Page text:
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Monday, April 23, 2012

Illinois Legislation

In Illinois, the Springfield State Journal-Register reports on autism legislation, leading with the case of Rebekah Webster, an ASD child whose parents worry about her future.
Legislation that has passed the Illinois House would help people like Rebekah by creating a model adult day care program for adults with autism that supporters hope could be used by other agencies throughout the state.
“This is one of the No. 1 problems, not just in Illinois, but in all of the United States,” said Rep. Patricia Bellock, R-Hinsdale, the sponsor of House Bill 4990. “We call it falling off the cliff. We can keep them in school until they’re 22. After that, they have nothing for them.” [emphasis added]

The United States has experienced a 78 percent increase in autism cases in the last 10 years, according to the Centers for Disease Control. Partly as a result, an increasing number of bills have been introduced in the General Asembly to deal with the subject, including legislation that requires training by police and firefighters in dealing with the autistic and tightens insurance requirements.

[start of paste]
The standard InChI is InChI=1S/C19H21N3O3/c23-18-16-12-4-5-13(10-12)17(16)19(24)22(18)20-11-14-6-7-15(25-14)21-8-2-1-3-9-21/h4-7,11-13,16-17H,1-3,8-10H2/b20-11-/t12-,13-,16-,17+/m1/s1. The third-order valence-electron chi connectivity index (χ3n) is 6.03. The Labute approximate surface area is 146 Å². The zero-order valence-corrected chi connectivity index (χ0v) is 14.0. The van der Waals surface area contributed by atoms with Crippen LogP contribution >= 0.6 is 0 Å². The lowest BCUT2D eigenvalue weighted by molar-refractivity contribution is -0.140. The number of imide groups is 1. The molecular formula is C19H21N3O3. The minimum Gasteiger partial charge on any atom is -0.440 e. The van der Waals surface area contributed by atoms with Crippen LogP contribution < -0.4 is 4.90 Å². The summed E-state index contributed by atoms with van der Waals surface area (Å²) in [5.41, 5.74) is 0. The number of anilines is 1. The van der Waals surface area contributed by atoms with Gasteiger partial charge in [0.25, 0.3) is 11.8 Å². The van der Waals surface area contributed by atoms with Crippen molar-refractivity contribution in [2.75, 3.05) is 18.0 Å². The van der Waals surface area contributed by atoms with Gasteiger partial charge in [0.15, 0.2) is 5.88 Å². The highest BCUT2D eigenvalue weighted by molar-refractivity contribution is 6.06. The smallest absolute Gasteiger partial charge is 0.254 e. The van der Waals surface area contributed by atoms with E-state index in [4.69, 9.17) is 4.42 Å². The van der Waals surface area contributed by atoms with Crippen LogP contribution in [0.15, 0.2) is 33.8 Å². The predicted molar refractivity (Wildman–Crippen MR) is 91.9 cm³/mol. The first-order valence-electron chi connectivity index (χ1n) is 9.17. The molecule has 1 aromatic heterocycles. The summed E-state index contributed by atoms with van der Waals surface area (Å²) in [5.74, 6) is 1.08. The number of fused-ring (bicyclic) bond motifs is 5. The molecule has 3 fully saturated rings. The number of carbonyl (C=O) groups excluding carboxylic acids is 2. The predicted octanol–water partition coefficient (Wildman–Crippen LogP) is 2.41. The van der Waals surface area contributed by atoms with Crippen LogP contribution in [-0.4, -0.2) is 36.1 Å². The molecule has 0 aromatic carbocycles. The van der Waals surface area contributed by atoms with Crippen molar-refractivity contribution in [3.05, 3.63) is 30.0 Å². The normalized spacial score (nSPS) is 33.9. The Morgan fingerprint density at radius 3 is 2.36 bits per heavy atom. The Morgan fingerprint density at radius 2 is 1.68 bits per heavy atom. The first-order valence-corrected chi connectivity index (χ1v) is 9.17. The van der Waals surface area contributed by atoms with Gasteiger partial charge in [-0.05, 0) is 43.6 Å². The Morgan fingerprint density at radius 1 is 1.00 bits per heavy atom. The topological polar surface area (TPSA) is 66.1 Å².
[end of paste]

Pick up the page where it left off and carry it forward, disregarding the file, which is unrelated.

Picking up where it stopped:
This year, there are two major pieces of legislation: Bellock’s bill cleared the House on a 106-6 vote and is pending in the Senate. Sen. Don Harmon, D-Oak Park, is sponsoring a bill that would require insurance companies to cover previously diagnosed autistic children, even if the definition of autism changes later to exclude them. That bill is pending in the Senate.